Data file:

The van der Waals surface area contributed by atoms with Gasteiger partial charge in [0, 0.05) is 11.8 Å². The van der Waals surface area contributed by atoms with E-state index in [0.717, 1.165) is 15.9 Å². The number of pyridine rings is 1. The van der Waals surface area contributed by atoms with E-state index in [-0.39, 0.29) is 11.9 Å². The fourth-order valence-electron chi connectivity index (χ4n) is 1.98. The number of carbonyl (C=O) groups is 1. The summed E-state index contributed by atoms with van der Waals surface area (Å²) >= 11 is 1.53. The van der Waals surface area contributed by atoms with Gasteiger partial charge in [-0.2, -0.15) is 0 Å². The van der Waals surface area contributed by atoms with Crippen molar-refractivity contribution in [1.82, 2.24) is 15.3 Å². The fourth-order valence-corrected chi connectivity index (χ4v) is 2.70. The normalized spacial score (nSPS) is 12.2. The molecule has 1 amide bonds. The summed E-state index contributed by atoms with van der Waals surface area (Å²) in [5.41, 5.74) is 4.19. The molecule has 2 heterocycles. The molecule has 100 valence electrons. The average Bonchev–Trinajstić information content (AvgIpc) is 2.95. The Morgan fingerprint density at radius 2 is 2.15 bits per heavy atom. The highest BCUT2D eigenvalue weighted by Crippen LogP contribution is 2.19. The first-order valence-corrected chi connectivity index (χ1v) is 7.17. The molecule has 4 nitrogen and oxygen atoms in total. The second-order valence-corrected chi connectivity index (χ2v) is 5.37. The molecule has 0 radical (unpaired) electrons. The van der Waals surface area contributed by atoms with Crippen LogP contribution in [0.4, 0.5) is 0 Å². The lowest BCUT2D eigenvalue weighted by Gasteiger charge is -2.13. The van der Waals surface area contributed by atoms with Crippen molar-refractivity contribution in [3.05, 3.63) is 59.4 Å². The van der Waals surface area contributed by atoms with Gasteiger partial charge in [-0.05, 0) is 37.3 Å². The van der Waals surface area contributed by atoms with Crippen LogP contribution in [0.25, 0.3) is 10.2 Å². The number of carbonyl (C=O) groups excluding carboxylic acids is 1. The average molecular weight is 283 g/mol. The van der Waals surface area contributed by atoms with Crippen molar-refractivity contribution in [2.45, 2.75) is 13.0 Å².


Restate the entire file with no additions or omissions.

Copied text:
The van der Waals surface area contributed by atoms with Gasteiger partial charge in [0, 0.05) is 11.8 Å². The van der Waals surface area contributed by atoms with E-state index in [0.717, 1.165) is 15.9 Å². The number of pyridine rings is 1. The van der Waals surface area contributed by atoms with E-state index in [-0.39, 0.29) is 11.9 Å². The fourth-order valence-electron chi connectivity index (χ4n) is 1.98. The number of carbonyl (C=O) groups is 1. The summed E-state index contributed by atoms with van der Waals surface area (Å²) >= 11 is 1.53. The van der Waals surface area contributed by atoms with Gasteiger partial charge in [-0.2, -0.15) is 0 Å². The van der Waals surface area contributed by atoms with Crippen molar-refractivity contribution in [1.82, 2.24) is 15.3 Å². The fourth-order valence-corrected chi connectivity index (χ4v) is 2.70. The normalized spacial score (nSPS) is 12.2. The molecule has 1 amide bonds. The summed E-state index contributed by atoms with van der Waals surface area (Å²) in [5.41, 5.74) is 4.19. The molecule has 2 heterocycles. The molecule has 100 valence electrons. The average Bonchev–Trinajstić information content (AvgIpc) is 2.95. The Morgan fingerprint density at radius 2 is 2.15 bits per heavy atom. The highest BCUT2D eigenvalue weighted by Crippen LogP contribution is 2.19. The first-order valence-corrected chi connectivity index (χ1v) is 7.17. The molecule has 4 nitrogen and oxygen atoms in total. The second-order valence-corrected chi connectivity index (χ2v) is 5.37. The molecule has 0 radical (unpaired) electrons. The van der Waals surface area contributed by atoms with Crippen LogP contribution in [0.4, 0.5) is 0 Å². The lowest BCUT2D eigenvalue weighted by Gasteiger charge is -2.13. The van der Waals surface area contributed by atoms with Crippen molar-refractivity contribution in [3.05, 3.63) is 59.4 Å². The van der Waals surface area contributed by atoms with Gasteiger partial charge in [-0.05, 0) is 37.3 Å². The van der Waals surface area contributed by atoms with Crippen LogP contribution in [0.25, 0.3) is 10.2 Å². The number of carbonyl (C=O) groups excluding carboxylic acids is 1. The average molecular weight is 283 g/mol. The van der Waals surface area contributed by atoms with Crippen molar-refractivity contribution in [2.45, 2.75) is 13.0 Å².